Businesses usually vehemently oppose rules that raise their costs. But Maersk Line, the world’s biggest container-shipping company, says it’s willing to continue using low-sulfur fuel on container ships sailing from Hong Kong’s port to help curb the city’s big pollution problem. There’s only one catch: Maersk wants the government to force its rivals to be green, too. “Some carriers turn up here, they don’t switch to low-sulfur fuel, and they get a cost advantage,” says Tim Smith, Maersk’s North Asia chief executive officer. “We don’t think that’s right. What we want is the government to regulate.”
Maersk and 17 other operators have voluntarily used low-sulfur oil for the past two years to help curb Hong Kong’s pollution, the worst among global financial centers. Although the government provides incentives for shipping lines that switch to cleaner fuels for vessels calling on the world’s third-busiest container port, Smith says the incentives don’t offset all additional costs. He says Maersk ships will stop using cleaner fuel in Hong Kong at the end of this year unless the government mandates higher-quality oil for carriers berthing in the city.
Reverting to dirtier oil will be a blow to Hong Kong Chief Executive Leung Chun-ying’s plans to clean up a city where smog causes more than 3,000 deaths a year, according to Civic Exchange, a group that’s lobbied for years to improve the city’s air. “The longer the regulations wait, the longer we will continue to see these premature deaths,” says Veronica Booth, a senior project manager at the Hong Kong group, which has lobbied to clean up the city’s air for more than a decade. “Certain shipping lines are reluctant to spend money on these sorts of initiatives, particularly when there’s no end in sight to a voluntary scheme.”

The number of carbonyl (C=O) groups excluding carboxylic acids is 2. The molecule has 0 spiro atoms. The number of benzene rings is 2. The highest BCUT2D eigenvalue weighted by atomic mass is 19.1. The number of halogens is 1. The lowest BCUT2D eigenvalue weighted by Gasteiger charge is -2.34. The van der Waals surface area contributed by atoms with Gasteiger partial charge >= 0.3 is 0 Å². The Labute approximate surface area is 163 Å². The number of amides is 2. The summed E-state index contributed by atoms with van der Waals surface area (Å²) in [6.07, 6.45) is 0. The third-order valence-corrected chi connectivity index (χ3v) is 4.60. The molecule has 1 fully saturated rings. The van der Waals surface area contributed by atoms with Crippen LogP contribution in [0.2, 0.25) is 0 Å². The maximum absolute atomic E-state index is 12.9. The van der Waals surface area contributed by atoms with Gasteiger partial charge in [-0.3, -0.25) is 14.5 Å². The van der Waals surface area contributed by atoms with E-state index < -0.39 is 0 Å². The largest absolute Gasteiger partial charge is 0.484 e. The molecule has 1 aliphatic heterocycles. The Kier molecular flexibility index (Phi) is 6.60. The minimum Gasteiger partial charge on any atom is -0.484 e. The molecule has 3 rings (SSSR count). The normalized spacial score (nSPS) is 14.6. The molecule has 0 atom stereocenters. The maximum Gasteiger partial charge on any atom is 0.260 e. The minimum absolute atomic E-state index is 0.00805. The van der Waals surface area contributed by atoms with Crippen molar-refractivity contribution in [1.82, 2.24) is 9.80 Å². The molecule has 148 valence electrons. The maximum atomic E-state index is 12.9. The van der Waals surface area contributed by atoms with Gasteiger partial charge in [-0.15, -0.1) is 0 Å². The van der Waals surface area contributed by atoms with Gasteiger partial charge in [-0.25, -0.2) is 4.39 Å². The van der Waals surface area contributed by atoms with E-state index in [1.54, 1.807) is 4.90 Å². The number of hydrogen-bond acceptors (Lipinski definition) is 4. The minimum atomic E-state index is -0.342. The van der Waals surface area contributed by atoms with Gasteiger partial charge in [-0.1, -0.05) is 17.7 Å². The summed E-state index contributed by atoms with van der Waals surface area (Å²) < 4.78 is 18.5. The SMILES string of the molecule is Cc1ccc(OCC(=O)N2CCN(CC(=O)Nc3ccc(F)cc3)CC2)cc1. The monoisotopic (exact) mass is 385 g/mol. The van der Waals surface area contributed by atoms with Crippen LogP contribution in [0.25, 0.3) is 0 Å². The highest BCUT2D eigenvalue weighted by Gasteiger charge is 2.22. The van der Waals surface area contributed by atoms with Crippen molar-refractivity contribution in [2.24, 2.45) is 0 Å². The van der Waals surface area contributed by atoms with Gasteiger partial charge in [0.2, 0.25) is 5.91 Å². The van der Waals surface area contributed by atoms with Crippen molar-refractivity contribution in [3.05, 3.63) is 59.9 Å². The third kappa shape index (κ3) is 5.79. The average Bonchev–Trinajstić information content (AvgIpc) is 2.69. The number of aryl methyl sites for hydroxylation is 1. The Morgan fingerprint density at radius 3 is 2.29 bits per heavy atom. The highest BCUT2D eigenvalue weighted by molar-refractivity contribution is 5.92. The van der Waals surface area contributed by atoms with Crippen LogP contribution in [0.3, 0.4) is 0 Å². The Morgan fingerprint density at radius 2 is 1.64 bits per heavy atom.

Maersk, owned by Copenhagen-based A.P. Møller-Mærsk (MAERSKB:DC), burns fuel that contains 0.5 percent sulfur or less in ships that visit Hong Kong, Smith says. That’s one-seventh the level the government permits ships calling on its ports to use and half the level required of vessels calling at North Sea and Baltic ports. In September, Hong Kong cut port fees by 50 percent for three years for companies operating oceangoing vessels that switch to fuel containing no more than 0.5 percent sulfur. Smith says the use of cleaner fuel costs Maersk as much as an additional $2 million a year, with the discount in port charges covering only about 40 percent of the cost. Maersk made 850 calls to Hong Kong port annually, the company said in 2010, when it began to switch fuels.
Orient Overseas International, the biggest container line based in the city, will support the temporary measure and work with the government to create an emissions policy, spokesman Stanley Shen wrote in an e-mail. YF Chau, a spokesman for the city’s environmental protection department, also writing by e-mail, says the government and mainland authorities are exploring options that would make it mandatory for oceangoing ships to switch to cleaner fuel while berthed in the Pearl River Delta waters. (The area includes Hong Kong as well as Shenzhen, Guangzhou, and Macau.) Officials have set no date for a decision.
Sulfur dioxide emissions from ships would drop by 80 percent if all shipping lines switched to the cleanest fuel available, according to Civic Exchange. Hong Kong has never met the air-quality targets it set in 1987, a November government audit reported. In 2011 there were 175 days of very high pollution, more than twice the figure in 2007.